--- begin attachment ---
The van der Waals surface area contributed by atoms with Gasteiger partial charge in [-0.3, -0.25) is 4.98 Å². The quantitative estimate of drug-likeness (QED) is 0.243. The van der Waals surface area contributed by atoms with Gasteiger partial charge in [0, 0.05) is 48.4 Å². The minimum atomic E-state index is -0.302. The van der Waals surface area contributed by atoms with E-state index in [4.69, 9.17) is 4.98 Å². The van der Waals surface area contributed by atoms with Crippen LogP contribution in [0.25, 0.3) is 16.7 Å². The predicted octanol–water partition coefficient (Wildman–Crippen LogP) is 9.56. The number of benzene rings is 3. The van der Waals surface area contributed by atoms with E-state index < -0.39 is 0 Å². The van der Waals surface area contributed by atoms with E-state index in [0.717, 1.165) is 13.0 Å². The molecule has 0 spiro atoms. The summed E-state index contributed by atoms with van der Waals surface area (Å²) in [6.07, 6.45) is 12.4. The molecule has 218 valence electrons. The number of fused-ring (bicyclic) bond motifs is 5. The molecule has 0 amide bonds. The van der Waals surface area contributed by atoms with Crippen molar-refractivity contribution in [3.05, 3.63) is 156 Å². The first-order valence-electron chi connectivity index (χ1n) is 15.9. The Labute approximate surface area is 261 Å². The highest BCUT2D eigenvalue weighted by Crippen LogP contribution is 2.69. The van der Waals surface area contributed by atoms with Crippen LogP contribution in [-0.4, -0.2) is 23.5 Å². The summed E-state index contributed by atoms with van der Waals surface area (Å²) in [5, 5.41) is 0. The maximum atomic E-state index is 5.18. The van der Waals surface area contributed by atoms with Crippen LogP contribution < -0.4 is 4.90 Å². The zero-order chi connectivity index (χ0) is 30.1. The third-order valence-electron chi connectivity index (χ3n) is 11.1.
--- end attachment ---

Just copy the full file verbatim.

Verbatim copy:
The van der Waals surface area contributed by atoms with Gasteiger partial charge in [-0.3, -0.25) is 4.98 Å². The quantitative estimate of drug-likeness (QED) is 0.243. The van der Waals surface area contributed by atoms with Gasteiger partial charge in [0, 0.05) is 48.4 Å². The minimum atomic E-state index is -0.302. The van der Waals surface area contributed by atoms with E-state index in [4.69, 9.17) is 4.98 Å². The van der Waals surface area contributed by atoms with Crippen LogP contribution in [0.25, 0.3) is 16.7 Å². The predicted octanol–water partition coefficient (Wildman–Crippen LogP) is 9.56. The number of benzene rings is 3. The van der Waals surface area contributed by atoms with E-state index < -0.39 is 0 Å². The van der Waals surface area contributed by atoms with E-state index in [0.717, 1.165) is 13.0 Å². The molecule has 0 spiro atoms. The summed E-state index contributed by atoms with van der Waals surface area (Å²) in [6.07, 6.45) is 12.4. The molecule has 218 valence electrons. The number of fused-ring (bicyclic) bond motifs is 5. The molecule has 0 amide bonds. The van der Waals surface area contributed by atoms with Crippen molar-refractivity contribution in [3.05, 3.63) is 156 Å². The first-order valence-electron chi connectivity index (χ1n) is 15.9. The Labute approximate surface area is 261 Å². The highest BCUT2D eigenvalue weighted by Crippen LogP contribution is 2.69. The van der Waals surface area contributed by atoms with Crippen LogP contribution in [-0.4, -0.2) is 23.5 Å². The summed E-state index contributed by atoms with van der Waals surface area (Å²) in [5, 5.41) is 0. The maximum atomic E-state index is 5.18. The van der Waals surface area contributed by atoms with Crippen LogP contribution < -0.4 is 4.90 Å². The zero-order chi connectivity index (χ0) is 30.1. The third-order valence-electron chi connectivity index (χ3n) is 11.1.